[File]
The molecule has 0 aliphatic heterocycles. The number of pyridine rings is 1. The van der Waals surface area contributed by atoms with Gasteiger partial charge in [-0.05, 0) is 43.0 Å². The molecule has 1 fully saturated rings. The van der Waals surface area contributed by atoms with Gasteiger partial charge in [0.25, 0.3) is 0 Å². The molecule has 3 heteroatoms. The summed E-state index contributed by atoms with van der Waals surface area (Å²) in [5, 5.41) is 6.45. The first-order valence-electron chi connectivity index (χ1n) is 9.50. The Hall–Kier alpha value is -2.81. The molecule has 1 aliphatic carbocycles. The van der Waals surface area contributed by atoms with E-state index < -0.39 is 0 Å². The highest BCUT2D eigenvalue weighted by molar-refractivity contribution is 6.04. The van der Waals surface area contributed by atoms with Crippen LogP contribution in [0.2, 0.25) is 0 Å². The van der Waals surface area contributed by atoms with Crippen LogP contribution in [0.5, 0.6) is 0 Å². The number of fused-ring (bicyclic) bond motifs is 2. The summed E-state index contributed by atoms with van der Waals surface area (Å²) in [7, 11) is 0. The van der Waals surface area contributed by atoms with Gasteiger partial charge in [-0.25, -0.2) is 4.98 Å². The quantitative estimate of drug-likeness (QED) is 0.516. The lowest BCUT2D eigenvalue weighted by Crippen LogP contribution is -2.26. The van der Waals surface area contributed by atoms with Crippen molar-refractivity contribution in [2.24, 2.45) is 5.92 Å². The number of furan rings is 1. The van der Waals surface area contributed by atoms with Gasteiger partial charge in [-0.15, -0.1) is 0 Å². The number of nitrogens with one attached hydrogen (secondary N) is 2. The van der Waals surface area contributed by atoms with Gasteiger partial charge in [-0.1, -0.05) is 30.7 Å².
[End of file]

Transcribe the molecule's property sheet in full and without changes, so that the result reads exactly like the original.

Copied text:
The molecule has 0 aliphatic heterocycles. The number of pyridine rings is 1. The van der Waals surface area contributed by atoms with Gasteiger partial charge in [-0.05, 0) is 43.0 Å². The molecule has 1 fully saturated rings. The van der Waals surface area contributed by atoms with Gasteiger partial charge in [0.25, 0.3) is 0 Å². The molecule has 3 heteroatoms. The summed E-state index contributed by atoms with van der Waals surface area (Å²) in [5, 5.41) is 6.45. The first-order valence-electron chi connectivity index (χ1n) is 9.50. The Hall–Kier alpha value is -2.81. The molecule has 1 aliphatic carbocycles. The van der Waals surface area contributed by atoms with E-state index < -0.39 is 0 Å². The highest BCUT2D eigenvalue weighted by molar-refractivity contribution is 6.04. The van der Waals surface area contributed by atoms with Crippen LogP contribution in [0.2, 0.25) is 0 Å². The van der Waals surface area contributed by atoms with Crippen LogP contribution in [0.5, 0.6) is 0 Å². The number of fused-ring (bicyclic) bond motifs is 2. The summed E-state index contributed by atoms with van der Waals surface area (Å²) in [7, 11) is 0. The van der Waals surface area contributed by atoms with Gasteiger partial charge in [-0.25, -0.2) is 4.98 Å². The quantitative estimate of drug-likeness (QED) is 0.516. The lowest BCUT2D eigenvalue weighted by Crippen LogP contribution is -2.26. The van der Waals surface area contributed by atoms with Crippen molar-refractivity contribution in [2.24, 2.45) is 5.92 Å². The number of furan rings is 1. The van der Waals surface area contributed by atoms with Gasteiger partial charge in [-0.15, -0.1) is 0 Å². The number of nitrogens with one attached hydrogen (secondary N) is 2. The van der Waals surface area contributed by atoms with Gasteiger partial charge in [-0.1, -0.05) is 30.7 Å².